Roe rut stalking tips


The roe rut isn’t always magical – half the time it’s fruitless and frustrating. Dominic Griffith unravels the mystery around this key period in the stalker’s calendar

The rut is commonly perceived as the ‘duffers week’ of roe stalking, but is that really a fair description of that short and intense period, which can be overwhelmingly successful or, on another day, deeply depressing?

As ever with roe stalking, weather is everything. As you watch June turn to July with temperatures soaring and periods of bright sunshine, you can’t help but anticipate the rut. The truth, however, is that for every hot and sultry week in late July and early August, there is a corresponding cold, wet and windy one. If your important week turns out to be the wet and windy one, you are probably going to be disappointed.

When the bucks come running it’s unforgettable – but not every stalk is like this

I remember taking a BBC crew to film the rut. A strong wind blew for the entire two days of filming, and as every stalker knows, calling in a strong wind, even a warm one, is almost impossible, and general rutting activity becomes much reduced. In the end we got the shots, but the film crew were pretty unforgiving and made me feel as if I was wasting their time – such is the truth of much modern wildlife filming where the show is more about the presenter than the presented.

Hot, sultry days bring the best calling conditions – but in a UK summer these are far from guaranteed, and you are almost certainly going to have to reduce your expectations. The trouble is that we always remember success and soon forget frustration. We remember the fantastic morning when we called six bucks in two hours, but forget that long day when absolutely nothing happened and it felt as if we were vainly calling with no deer within 100 miles. If you have guests on a day like this, doubt can swiftly build up, with self-fulfilling consequences.

Early in the rut, adult bucks, so-called travellers, may be seen crossing open spaces in search of a mate. These are often the younger middle-aged bucks and should be treated with caution. Older bucks tend to remain close to home and wait for the action to come to them.

On approaching a likely territory, proceed upwind and find a calling site that offers concealment but is open enough to observe an approaching buck – just enough cover to make a buck confident in its approach while offering you the best chance to observe and select if appropriate. Then wait. The noise or disturbance you have made, though not obvious to you, may well be enough to alert the buck and bring him in. So wait five minutes before you start to call.

Much is written about the technicalities of the various noises made by the various calls, but my results have been far less scientific – different calls work on different days. The Buttolo squeezable has been probably the most successful and most versatile through the progressing stages of the calling season, particularly in inexpert hands. I have seen stalkers make their own calls from beech leaves or barley stubble, which make the purest sounds and have the benefit of bringing the whole process closer to nature – and yes, they can work magic. My own favourite is my reeded roe antler call made in Germany, which has a purer sound than man-made materials and is a pleasure to use. Is it better than a Buttolo? Not necessarily. Would I prefer to use it? Undoubtedly yes. If pushed, I would say the Buttolo may have the advantage in the early rut, while reed calls may have the edge as the rut progresses to its climax.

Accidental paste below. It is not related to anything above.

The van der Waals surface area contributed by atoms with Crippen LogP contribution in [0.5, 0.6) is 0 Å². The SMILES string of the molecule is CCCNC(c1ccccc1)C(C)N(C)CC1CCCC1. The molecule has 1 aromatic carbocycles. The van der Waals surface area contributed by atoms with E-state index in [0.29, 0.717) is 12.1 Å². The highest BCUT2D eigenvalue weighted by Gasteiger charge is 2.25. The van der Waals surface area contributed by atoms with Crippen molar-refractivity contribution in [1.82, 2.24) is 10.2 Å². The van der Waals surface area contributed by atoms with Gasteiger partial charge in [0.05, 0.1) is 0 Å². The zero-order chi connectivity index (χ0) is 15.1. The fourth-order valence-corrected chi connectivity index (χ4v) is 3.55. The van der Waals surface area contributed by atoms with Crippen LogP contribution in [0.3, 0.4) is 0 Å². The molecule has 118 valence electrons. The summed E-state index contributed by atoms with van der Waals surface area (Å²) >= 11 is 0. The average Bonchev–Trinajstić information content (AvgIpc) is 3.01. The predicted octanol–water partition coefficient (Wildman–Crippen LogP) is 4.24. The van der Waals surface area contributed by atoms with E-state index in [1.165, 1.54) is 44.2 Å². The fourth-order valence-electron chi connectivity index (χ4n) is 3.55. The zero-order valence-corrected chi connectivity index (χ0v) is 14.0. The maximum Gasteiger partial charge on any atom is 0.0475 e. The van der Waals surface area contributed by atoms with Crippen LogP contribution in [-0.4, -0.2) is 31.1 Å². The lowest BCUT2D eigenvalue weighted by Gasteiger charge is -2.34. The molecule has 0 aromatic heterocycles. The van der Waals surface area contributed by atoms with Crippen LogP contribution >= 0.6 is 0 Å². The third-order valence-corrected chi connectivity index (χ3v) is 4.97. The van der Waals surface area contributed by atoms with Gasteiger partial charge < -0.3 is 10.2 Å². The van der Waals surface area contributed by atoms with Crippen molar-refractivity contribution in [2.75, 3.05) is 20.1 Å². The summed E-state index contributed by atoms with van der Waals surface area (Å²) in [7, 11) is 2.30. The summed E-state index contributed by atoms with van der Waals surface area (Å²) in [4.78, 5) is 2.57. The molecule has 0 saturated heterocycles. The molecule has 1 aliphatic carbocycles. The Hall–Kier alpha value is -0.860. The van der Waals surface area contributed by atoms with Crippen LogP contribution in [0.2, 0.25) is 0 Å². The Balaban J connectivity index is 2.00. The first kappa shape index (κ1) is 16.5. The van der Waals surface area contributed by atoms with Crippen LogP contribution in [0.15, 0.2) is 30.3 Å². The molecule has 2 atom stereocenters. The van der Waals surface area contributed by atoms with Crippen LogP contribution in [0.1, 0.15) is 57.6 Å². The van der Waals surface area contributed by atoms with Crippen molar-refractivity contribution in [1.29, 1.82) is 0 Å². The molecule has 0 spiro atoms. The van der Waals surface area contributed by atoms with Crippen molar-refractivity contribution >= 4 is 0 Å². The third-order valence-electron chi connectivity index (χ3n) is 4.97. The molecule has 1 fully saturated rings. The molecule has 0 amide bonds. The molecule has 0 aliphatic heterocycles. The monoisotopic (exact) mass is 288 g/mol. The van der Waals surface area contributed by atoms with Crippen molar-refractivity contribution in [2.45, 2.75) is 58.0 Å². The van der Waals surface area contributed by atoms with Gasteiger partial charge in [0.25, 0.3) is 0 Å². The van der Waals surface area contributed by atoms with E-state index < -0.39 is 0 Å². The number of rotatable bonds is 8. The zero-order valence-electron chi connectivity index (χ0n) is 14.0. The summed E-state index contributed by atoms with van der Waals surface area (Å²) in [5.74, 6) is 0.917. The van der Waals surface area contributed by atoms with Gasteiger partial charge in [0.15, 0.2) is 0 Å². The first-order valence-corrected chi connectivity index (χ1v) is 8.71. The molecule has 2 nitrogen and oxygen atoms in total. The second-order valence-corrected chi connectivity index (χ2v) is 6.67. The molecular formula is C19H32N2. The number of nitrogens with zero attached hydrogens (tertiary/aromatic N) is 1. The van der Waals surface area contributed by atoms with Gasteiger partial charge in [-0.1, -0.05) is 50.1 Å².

How to call

Start with a short series of gentle squeaks, leaving several minutes before repeating more loudly. The book will tell you to remain at the stand for up to one hour to give time for a really old buck to approach. My personal feeling is that if you wait long enough something is bound to come in the end, whether called or not, so using that argument you might as well stay all day. But the thrill of the rut is when a buck ‘springs’ to the call, and I find it more successful to move to a new stand after about 20 minutes if nothing happens. That way you increase your chances of experiencing the excitement of the rut with only a limited restriction for those few bucks who want to take their time. Even those may well come immediately if called on another day or even at another time of day.

Over-calling, particularly early in the rut, is self-defeating – you are simply educating your bucks, to the detriment of that special day. I have also had little success calling from high seats, and often wonder whether the deer recognise that the noise is not emanating from ground level. Calling in the presence of buzzards is also very frustrating – their call is entirely consistent with that of a Buttolo and using one will often bring in more buzzards than deer.

One of the restricting factors of the rut is in the shot. In normal circumstances we are used to stalking a feeding deer that moves slowly and presents a broadside. More often than not, a buck reacting to a call comes quickly and straight on. Selection must be instant. Sometimes the decision might be for a low neck shot into the chest when it stops – a shot not normally recommended for beginners but perfectly acceptable at close range and if steady on the sticks.

Sometimes the conditions are perfect and the call works every time – wherever you go, a buck comes running, and along with it the opportunity for a shot. On days like this, don’t allow yourself to take advantage of the deer. Remain selective. It is a brilliant opportunity to take out those elusive old bucks that have had the better of you all season, but it is equally an opportunity to do a lot of damage if you don’t exercise self-control.

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